How to continue making gains as a Woman

Taking the “Woman are not small men” course (WANSM) by Dr. Stacy Sims has literally changed my way of thinking and training. 

Therefore I want to share the things with you that have helped me perform and feel better. 

“Women have a specific time in the month where they can hit it super hard (the focus) and recover, then switch it up to a less intensive workload (focus)- so you are continually making gains without smashing yourself. Women have not seen their performance potential yet as they have been following the male model for too long. The goal is to switch up the prevailing mentality and say, hey sweet, we know how to train women to work with physiology to make massive gains, more quickly, without burnout or injury risk!!” ~Dr. Stac.Sims~

Step 1: Understand your cycle

  • How many days is the cycle?
    • Track with an app or do it the old-fashioned way and write it down on a calendar. I use my Garmin app to track. It allows me to add notes on how I feel and add symptoms. 
  • Track at least three cycles to get a clear view.
  • When/if you ovulate? 
    • You can test for an LH surge with an over-the-counter ovulation predictor kit. These five pee sticks will tell you which day you’re ovulating. By knowing this, you will be able to say the length of your follicular phase because this is the one that can be longer or shorter depending on when you ovulate.
  • What phase are you in? 
    • Low hormone (Follicular Phase) VS High hormone (Luteal Phase)?

At first, I thought more about what I’ve learned and noticed the changes in my training, which became apparent after two months of tracking and making notes on how I felt pre, during, and after training sessions. In my first three weeks, I would lift very close to my 1RM and feel like it was nothing. Then on the ovulation day, I would feel bloated and tired. Struggling to hit relatively high numbers that I didn’t miss the weeks before and ignoring pretty much all lifts that were above 85% of my max. Technically nothing was wrong, but it looked like I had loaded the bar with the wrong weights, which I double-checked. That’s how heavy these lifts looked and felt compared to the weeks before.

My cycle, on average, is 35 days. Therefore, my follicular phase gets extended, I now use these three weeks to focus on building strength. I’ll take a day off on ovulation day and do some stretches and (p)rehab work. Followed by two weeks of technical work with light weights not more than 65% of my max. As soon as my cycle starts, the weights get ramped up, and the process starts over.

I’ll share a template that can help you manage your training depending on your cycle length. 

Again, why it’s super important to track it. 

So, If you are serious about making gains, you have to start tracking!

This is a study on follicular phase-based strength training for those how would like to read more about the science behind it.

Training Template:

Step 2: Adjust intensity and volume accordingly
Once I knew what my cycle looked like, I informed my weightlifting coach to adjust our training program.  Before, I would think I was just tired or having a bad day. And sometimes, when I would miss a lift or just not feel that strong, I would get a little depressed and insecure about my training progress.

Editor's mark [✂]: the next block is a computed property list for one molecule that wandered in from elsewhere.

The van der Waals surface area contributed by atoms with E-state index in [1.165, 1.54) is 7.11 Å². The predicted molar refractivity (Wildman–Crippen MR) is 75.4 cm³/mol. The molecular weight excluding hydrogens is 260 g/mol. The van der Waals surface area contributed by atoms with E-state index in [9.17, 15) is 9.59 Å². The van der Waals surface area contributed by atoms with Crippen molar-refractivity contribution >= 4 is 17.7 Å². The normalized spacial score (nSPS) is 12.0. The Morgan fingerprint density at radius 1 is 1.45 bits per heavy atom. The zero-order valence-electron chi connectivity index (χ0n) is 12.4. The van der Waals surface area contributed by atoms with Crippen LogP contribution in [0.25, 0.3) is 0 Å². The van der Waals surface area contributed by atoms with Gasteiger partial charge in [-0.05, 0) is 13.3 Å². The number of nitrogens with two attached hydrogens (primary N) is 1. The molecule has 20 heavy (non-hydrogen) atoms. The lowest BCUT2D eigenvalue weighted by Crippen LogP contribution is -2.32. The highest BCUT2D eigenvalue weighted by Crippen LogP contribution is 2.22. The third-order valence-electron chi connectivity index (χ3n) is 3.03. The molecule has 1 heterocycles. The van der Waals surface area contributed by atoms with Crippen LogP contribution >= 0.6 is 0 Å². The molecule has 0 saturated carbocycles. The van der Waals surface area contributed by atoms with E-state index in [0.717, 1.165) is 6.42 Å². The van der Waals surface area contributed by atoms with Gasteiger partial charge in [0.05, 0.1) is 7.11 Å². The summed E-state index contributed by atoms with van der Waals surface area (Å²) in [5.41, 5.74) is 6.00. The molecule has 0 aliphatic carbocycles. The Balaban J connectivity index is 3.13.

Now I know it’s like clockwork. In the first three weeks of my cycle, I’ll be strong, and everything comes easy. 

Have a look at the template above once you have done “Step 1.” 
Share this with your coach or adjust your own training.

Step 3: Recovery and nutrition
To optimally function and make gains, what we put in our body and when matters. The bottom line really is timing and fueling for each session. It’s less about the total macro count because your appetite is dynamic, your needs are dynamic, depending on what phase you’re in, what kind of training you’re doing.

So rule number one; fuel for what you’re doing! Remember, you are not only fueling to hit the workout or skill, but you’re also fueling to recover for the next session the next day. We want to develop lean mass. Because we end up being a bit more catabolic than men, especially when progesterone is up at the end of your cycle during the luteal phase, it is super important to hit adequate protein levels. When we are training heavy, we want to get two grams per kilogram of body weight per day in the follicular phase and a little higher in your luteal phase. Your daily carbohydrate and fat intake are dynamic and session-dependent.

If we neglect to fuel correctly for our sessions, we risk Low Energy Availability. In the past, I’ve been through training blocks where I had lost my period due to LEA. To make sure I’m keeping energy levels high, I’ve added an extra breakfast “1 bagel with two boiled eggs” protein and carbs at 6 am instead of only having overnight oats (120g) around 9 am. Training will be around 11 am, and as soon I finish will eat lunch. These two small changes have made such a big difference in my performance and health. 

How to avoid LEA (low energy availability). We know that after exercises, the body gets into a catabolic state. If we stay in this breakdown state for an extended amount of time, our body is not going to recover and repair.  To avoid symptoms of LEA that downturn the thyroid and resting metabolic rate, get menstrual cycle irregularities, a flatlining of the hormones, it is essential for women to eat within a short window of time (30 min) post- exercise. Intake of protein and carbohydrates will shut down that catabolic state.

I hope you Choose To Be Strong and use these three steps to make massive gains all year round!

Please don’t be afraid to message me if you need any help with your strength gains.

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